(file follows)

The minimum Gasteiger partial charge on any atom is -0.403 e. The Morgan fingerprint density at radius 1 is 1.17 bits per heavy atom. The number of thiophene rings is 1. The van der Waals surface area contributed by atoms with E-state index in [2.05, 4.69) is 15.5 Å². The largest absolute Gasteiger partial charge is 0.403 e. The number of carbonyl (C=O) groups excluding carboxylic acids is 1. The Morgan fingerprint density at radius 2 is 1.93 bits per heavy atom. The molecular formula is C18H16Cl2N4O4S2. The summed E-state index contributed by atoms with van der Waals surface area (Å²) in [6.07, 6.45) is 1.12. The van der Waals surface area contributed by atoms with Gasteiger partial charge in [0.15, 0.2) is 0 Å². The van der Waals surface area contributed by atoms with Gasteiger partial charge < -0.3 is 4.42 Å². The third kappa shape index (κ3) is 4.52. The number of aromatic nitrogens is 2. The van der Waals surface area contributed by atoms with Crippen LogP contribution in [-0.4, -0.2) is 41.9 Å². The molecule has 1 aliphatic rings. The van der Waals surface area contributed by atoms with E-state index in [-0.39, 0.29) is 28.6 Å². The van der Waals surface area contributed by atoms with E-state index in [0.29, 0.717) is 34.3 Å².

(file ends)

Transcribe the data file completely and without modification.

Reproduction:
The minimum Gasteiger partial charge on any atom is -0.403 e. The Morgan fingerprint density at radius 1 is 1.17 bits per heavy atom. The number of thiophene rings is 1. The van der Waals surface area contributed by atoms with E-state index in [2.05, 4.69) is 15.5 Å². The largest absolute Gasteiger partial charge is 0.403 e. The number of carbonyl (C=O) groups excluding carboxylic acids is 1. The Morgan fingerprint density at radius 2 is 1.93 bits per heavy atom. The molecular formula is C18H16Cl2N4O4S2. The summed E-state index contributed by atoms with van der Waals surface area (Å²) in [6.07, 6.45) is 1.12. The van der Waals surface area contributed by atoms with Gasteiger partial charge in [0.15, 0.2) is 0 Å². The van der Waals surface area contributed by atoms with Gasteiger partial charge < -0.3 is 4.42 Å². The third kappa shape index (κ3) is 4.52. The number of aromatic nitrogens is 2. The van der Waals surface area contributed by atoms with Crippen LogP contribution in [-0.4, -0.2) is 41.9 Å². The molecule has 1 aliphatic rings. The van der Waals surface area contributed by atoms with E-state index in [-0.39, 0.29) is 28.6 Å². The van der Waals surface area contributed by atoms with E-state index in [0.29, 0.717) is 34.3 Å².